Abstract With advances in medical science, the concept of agency has received increasing attention in biomedical ethics. However, most of the ethical discussion around definitions of agency has focused either on patients suffering from mental disorders or on patients receiving cutting-edge medical treatments in developed countries…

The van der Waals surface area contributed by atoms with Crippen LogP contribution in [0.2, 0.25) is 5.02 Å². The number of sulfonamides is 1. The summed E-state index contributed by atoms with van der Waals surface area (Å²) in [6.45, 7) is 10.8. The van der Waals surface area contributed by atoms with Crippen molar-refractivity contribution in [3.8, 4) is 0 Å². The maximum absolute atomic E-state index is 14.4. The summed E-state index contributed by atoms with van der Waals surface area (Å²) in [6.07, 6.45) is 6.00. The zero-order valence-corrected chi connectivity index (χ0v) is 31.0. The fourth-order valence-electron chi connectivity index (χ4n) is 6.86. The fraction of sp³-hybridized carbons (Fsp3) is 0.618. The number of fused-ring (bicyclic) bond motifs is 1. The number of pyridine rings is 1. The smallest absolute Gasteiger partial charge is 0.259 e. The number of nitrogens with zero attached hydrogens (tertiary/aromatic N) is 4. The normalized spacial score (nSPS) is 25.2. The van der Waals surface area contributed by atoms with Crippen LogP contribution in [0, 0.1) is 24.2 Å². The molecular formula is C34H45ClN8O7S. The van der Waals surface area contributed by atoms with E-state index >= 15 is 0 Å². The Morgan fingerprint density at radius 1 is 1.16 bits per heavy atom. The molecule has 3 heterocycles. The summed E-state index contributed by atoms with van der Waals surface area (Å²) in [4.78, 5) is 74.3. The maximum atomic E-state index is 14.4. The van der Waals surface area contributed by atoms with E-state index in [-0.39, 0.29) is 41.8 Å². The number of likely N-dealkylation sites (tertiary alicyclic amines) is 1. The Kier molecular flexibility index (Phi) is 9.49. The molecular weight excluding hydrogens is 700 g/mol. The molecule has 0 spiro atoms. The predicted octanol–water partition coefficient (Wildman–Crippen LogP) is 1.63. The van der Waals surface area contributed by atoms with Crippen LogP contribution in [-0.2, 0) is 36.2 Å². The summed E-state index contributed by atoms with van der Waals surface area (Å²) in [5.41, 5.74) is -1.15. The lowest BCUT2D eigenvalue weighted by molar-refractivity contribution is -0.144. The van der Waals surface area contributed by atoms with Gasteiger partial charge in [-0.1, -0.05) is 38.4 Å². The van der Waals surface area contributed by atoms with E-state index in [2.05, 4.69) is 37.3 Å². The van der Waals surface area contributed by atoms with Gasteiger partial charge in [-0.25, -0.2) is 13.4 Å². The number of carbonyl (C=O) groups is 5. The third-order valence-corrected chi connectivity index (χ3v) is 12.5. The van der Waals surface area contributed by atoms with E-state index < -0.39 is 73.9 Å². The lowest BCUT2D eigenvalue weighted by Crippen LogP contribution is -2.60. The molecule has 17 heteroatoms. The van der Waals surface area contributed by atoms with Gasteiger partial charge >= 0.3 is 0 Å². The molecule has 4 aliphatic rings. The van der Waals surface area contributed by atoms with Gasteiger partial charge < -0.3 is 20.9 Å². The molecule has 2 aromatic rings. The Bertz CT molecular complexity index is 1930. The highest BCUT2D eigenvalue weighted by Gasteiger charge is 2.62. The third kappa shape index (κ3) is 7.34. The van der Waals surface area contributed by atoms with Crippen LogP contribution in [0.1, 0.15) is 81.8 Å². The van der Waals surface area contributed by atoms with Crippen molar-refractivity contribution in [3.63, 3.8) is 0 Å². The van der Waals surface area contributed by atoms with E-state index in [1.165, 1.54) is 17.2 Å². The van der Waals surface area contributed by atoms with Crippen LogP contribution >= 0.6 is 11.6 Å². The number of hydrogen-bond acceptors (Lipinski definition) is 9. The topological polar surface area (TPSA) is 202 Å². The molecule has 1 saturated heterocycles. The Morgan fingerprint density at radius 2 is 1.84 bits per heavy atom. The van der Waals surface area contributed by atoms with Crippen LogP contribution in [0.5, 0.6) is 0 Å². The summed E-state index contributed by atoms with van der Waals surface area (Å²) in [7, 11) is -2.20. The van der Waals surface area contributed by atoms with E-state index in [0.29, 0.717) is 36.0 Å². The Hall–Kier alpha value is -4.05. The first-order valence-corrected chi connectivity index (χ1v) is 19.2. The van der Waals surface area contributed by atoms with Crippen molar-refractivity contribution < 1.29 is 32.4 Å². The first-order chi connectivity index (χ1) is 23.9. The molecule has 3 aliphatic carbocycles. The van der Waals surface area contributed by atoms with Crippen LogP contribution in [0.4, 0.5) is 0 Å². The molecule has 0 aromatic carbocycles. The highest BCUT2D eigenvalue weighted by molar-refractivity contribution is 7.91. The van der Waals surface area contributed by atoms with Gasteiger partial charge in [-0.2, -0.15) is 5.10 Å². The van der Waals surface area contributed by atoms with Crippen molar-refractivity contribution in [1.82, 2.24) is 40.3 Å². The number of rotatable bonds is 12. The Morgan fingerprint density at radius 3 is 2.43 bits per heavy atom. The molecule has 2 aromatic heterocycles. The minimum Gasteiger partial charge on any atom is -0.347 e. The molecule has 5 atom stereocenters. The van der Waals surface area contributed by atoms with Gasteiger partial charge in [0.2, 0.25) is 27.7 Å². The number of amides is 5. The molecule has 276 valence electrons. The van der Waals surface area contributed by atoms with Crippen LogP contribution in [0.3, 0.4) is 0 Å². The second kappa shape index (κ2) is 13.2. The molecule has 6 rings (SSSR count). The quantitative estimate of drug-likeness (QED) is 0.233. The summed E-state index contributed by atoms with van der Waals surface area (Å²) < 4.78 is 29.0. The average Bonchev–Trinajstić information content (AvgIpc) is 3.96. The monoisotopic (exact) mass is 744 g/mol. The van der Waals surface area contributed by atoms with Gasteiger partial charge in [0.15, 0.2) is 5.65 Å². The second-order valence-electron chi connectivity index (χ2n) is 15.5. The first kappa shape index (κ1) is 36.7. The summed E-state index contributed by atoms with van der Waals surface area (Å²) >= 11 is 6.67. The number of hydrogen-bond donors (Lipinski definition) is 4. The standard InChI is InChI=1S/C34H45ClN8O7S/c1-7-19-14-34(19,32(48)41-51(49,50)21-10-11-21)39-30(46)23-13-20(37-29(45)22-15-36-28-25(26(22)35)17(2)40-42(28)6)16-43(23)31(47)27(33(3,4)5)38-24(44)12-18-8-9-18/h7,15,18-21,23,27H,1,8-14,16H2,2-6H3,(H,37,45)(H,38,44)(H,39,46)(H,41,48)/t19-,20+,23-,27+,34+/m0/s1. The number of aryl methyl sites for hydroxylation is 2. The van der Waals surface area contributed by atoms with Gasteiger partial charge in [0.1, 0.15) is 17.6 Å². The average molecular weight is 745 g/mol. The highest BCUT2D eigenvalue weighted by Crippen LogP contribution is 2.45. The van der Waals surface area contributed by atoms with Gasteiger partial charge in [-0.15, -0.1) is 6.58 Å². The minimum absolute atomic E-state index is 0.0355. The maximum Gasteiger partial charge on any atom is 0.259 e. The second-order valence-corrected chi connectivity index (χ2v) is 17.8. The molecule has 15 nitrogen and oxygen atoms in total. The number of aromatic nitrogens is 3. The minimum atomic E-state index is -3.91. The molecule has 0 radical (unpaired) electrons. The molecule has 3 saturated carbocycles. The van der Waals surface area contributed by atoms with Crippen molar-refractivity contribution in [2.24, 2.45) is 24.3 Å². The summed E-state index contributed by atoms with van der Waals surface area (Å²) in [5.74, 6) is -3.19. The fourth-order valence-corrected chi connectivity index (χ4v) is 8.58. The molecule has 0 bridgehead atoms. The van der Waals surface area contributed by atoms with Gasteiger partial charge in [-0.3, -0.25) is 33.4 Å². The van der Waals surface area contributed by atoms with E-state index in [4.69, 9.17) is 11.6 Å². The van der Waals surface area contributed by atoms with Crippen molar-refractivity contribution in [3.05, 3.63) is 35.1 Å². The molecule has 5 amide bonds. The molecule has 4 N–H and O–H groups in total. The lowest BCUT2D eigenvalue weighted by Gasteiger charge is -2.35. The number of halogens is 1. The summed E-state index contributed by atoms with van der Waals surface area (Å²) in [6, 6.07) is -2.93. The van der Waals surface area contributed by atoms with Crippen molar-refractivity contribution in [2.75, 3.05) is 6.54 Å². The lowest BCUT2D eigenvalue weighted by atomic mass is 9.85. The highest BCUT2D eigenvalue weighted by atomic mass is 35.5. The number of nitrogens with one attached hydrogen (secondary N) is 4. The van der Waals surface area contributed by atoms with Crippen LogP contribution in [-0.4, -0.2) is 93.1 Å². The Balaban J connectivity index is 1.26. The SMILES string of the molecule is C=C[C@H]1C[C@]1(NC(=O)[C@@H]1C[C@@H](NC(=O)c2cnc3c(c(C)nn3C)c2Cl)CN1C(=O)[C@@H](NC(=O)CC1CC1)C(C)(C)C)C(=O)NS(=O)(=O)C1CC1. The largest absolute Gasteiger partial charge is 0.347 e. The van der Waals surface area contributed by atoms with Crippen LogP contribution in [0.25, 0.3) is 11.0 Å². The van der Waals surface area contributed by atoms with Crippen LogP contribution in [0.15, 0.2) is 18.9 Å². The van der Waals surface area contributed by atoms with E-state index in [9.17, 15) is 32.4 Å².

With advances in medical science, the concept of agency has received increasing attention in biomedical ethics. New medical technology and treatments are challenging previously established ethical concepts. For example, the introduction of assisted reproductive technologies (ART) has challenged traditional concepts of autonomy, informed consent, and reproductive rights (Kalbian 2005). A similar phenomenon has occurred with the development of deep brain stimulation (DBS) (Mathews 2011; Lipsman and Glannon 2012) and psycho-pharmaceutical products (Levy 2011; Singh 2013), as well as with the advances in knowledge on mental disorders (Szasz 2001; Pearce and Pickard 2010). Concepts such as liability, responsibility, motivation and free will are currently in the focus of analysis and debate. The concept of agency is frequently used to address these issues (Szasz 2001; Pearce and Pickard 2010; Edwards et al. 2011; Levy 2011; Mathews 2011; Blacksher and Lovasi 2012; Lipsman and Glannon 2012; Singh 2013). However, these discussions frequently focus on patients undergoing newly developed medical treatments, an option generally available only to a minority of people. An example is the case of HIV/AIDS, which was an appealing topic for the mainstream bioethics community when it was an epidemiologically relevant issue for the developed world. The topic became less popular when the epidemic was controlled in the developed world, despite still being a major burden in the developing countries (Rennie and Mupenda 2008). Similarly, there is little focus on the agency of people from poorer countries or of patients around the world suffering from common conditions, such as diabetes or hypertension. The aim of the present article is to argue in favor of a broader understanding of the concept of agency in bioethical debates, in order to make room for common diseases and for cases with patients from developing countries. First, several bioethical meanings of agency are described. Then, the shortcomings of these definitions are illustrated by means of examples. A definition of agency used in development studies is compared with other definitions currently used in bioethics. Finally, the paper argues that the definition originated in development studies helps to overcome the shortcoming of the definitions currently used in bioethics.